Jamie Playford has today provided commentary for an article in the Eastern Daily Press which explores the impact of solar subsidy cuts on small firms. You can read the article here: http://goo.gl/pFJpfk
At this stage, Ministers are proposing to reduce the feed in tariff (FIT) for small scale solar panel installations from 12.47p per kilowatt hour to just 1.63p per kilowatt hour from January. This reduction will clearly impact businesses working within the solar energy industry, forcing some to close entirely.
Leading UK are currently working with three East Anglian firms to provide restructuring and diversification advice in an attempt to preserve the life of the businesses and avoid otherwise inevitable redundancies.
An owner of one of these businesses said today “We are a small firm and a large proportion of our business was solar PV installations, however this has already decreased dramatically. The reduction in the feed in tariff will mean the average person who wants solar panels on their home will not make their installation costs back for many years, meaning it is now uneconomical as an investment, so only die-hard environmentalists will pay for a system to be installed. As a result of the changes coming in next year, we will have to lay off 6 staff and change our business model to move back to traditional electrical work, which we used to do before solar took off and allowed us to grow. It’s really disappointing and we know of other people in our industry who this will also effect.”
Jamie commented “The government is reducing the subsidy in early 2016 for people that wish to install solar panels. The reason the government has given is that the solar industry can now stand on its own feet and does not require such heavy subsidising. However, it is clear from the voices in the industry that this may have a much bigger impact than envisaged.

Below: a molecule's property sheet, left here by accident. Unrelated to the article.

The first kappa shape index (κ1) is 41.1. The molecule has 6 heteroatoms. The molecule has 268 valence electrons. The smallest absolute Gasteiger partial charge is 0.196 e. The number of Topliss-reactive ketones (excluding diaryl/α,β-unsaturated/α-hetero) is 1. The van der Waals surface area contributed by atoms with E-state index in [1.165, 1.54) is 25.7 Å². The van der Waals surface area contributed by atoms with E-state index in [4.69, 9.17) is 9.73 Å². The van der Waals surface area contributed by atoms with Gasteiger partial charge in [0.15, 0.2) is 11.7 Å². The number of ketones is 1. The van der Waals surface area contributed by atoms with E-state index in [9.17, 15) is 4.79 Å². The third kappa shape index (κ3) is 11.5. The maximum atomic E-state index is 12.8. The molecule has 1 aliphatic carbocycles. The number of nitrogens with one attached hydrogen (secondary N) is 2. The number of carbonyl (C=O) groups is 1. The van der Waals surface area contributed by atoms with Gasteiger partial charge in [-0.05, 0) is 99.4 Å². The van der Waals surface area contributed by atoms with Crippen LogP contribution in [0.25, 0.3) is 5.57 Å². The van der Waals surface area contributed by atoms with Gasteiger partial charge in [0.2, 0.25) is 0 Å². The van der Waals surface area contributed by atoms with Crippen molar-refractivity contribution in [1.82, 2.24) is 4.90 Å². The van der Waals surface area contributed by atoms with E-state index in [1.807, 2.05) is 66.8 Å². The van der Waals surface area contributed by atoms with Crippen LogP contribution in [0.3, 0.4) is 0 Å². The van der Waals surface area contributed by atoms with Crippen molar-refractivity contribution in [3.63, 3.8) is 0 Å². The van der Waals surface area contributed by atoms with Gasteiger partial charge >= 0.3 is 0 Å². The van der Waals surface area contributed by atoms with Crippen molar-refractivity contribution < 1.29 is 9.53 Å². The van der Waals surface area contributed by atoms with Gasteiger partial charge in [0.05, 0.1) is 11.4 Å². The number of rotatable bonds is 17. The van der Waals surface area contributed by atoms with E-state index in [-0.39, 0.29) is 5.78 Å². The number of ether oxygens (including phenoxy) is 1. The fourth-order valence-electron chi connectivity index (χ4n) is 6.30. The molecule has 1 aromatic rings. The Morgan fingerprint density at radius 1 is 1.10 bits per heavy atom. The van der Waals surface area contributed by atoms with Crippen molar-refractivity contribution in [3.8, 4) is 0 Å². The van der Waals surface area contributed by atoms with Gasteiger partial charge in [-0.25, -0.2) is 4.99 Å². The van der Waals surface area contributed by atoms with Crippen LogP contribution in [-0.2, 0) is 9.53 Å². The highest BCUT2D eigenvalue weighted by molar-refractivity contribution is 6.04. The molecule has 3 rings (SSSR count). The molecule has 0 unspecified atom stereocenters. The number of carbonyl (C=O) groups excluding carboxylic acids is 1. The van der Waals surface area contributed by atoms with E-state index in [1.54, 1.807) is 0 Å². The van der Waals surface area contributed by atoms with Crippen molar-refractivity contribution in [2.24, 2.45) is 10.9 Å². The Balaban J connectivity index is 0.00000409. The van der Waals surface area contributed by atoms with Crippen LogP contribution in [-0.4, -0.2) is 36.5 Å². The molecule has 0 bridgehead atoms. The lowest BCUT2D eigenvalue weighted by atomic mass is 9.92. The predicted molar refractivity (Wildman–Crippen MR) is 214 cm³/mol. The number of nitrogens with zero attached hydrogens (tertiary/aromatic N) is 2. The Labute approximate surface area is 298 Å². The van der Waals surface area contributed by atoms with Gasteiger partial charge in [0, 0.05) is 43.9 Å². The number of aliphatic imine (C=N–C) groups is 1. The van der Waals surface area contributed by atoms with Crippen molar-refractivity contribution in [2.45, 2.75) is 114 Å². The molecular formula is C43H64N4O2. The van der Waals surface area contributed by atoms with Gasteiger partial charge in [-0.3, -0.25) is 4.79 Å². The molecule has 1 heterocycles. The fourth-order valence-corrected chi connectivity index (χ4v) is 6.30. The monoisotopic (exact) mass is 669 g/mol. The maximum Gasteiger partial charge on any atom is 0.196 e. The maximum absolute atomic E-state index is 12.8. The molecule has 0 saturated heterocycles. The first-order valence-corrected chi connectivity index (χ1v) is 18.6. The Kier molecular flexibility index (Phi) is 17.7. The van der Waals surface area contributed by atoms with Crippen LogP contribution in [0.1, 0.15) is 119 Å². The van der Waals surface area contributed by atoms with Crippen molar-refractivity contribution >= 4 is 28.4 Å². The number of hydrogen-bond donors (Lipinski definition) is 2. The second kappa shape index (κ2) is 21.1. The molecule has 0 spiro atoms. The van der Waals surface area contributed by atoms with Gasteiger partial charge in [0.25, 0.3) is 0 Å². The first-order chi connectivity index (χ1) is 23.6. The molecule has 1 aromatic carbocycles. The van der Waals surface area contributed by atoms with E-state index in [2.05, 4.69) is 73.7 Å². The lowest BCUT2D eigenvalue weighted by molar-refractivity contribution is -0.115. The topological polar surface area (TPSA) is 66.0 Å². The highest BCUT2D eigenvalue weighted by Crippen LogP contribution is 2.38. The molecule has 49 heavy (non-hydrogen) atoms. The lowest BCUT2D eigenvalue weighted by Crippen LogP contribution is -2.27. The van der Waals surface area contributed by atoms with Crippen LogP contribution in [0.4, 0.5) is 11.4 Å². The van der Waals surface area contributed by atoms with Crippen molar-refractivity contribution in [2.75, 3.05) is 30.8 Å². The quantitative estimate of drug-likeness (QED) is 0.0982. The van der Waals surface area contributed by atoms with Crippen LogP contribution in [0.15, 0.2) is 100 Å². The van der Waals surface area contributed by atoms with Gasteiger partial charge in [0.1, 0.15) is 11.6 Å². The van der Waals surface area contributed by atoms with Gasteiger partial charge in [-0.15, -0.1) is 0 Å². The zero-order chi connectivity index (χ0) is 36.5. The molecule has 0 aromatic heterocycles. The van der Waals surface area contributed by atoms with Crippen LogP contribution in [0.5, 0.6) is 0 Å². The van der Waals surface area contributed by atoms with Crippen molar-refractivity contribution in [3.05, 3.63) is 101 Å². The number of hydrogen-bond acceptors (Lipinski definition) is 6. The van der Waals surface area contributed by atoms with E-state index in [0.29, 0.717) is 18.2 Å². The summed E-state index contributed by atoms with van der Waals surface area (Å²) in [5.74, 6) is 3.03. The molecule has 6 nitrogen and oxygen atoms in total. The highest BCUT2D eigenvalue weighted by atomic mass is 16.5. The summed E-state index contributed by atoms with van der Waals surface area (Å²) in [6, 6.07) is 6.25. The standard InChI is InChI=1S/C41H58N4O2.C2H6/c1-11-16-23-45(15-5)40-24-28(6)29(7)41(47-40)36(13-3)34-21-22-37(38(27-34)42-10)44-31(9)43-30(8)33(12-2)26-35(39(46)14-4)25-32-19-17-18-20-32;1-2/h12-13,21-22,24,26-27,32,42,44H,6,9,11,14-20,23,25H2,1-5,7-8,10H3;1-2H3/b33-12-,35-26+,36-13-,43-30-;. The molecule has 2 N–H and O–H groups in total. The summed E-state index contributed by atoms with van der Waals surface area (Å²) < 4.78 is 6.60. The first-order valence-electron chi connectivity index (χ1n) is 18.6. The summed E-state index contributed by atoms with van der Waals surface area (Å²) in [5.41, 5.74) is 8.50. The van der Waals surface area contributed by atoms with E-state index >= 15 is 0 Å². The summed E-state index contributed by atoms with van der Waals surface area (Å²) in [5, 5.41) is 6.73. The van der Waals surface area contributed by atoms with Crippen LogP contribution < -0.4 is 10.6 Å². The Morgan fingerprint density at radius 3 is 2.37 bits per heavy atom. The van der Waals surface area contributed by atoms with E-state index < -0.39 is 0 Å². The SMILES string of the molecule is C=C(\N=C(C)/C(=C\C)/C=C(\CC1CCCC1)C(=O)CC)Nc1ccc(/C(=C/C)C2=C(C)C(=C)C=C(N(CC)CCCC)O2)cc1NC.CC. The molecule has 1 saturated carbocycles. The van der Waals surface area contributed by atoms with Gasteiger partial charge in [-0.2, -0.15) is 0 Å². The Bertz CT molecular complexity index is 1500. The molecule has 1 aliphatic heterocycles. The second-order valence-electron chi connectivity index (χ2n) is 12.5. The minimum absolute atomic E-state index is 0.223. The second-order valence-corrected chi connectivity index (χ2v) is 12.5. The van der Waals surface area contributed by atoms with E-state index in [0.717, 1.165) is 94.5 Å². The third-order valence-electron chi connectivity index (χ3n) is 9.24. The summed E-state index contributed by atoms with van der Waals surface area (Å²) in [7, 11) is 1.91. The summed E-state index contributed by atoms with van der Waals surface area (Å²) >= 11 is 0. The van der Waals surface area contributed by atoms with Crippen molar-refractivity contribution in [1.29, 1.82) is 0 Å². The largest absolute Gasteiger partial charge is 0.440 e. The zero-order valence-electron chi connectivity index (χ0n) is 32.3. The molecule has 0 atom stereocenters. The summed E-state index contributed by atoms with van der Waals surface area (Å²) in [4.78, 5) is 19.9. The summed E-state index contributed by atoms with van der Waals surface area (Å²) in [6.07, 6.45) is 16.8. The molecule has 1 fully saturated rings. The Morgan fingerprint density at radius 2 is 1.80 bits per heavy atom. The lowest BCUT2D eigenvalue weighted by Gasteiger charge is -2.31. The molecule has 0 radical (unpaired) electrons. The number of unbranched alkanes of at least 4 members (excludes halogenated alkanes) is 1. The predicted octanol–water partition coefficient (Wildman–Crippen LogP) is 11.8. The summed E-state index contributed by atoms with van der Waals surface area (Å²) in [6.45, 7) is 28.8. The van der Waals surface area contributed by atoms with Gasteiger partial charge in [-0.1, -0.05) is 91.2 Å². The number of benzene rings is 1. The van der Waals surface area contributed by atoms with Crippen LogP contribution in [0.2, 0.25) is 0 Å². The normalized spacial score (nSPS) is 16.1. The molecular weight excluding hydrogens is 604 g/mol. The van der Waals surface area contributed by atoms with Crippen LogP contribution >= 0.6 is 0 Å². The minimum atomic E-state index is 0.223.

The subsidy was last reduced in 2012. Before that, a standard system on a home, that cost around £7,000, would give a return over around 7 years. After the 2012 reduction, this extended the investment payback period to around 12 years. However, after this proposed reduction, the payback period will be decades, making it unattractive for many homeowners.
It is worth pointing out that this will not affect those who have already had their solar panels installed.
A larger potential problem is in the commercial sector. I was involved in advising a number of companies after the 2012 tariff reduction that dealt with large-scale installations, where often the equipment was paid for by investment companies, in return for the subsidised returns. Those restructurings involved dozens of job losses and I can see this change being much worse on jobs than before as the investment companies will no longer fund those large-scale installations.”
Even as early as last week, one of the country’s largest commercial solar panel installers, Marks Group, folded with a resulting 900 job losses in Leicester with another 200 at risk if a buyer cannot be found.”
If your business is impacted by the impending changes, get in touch today to see how we can help you.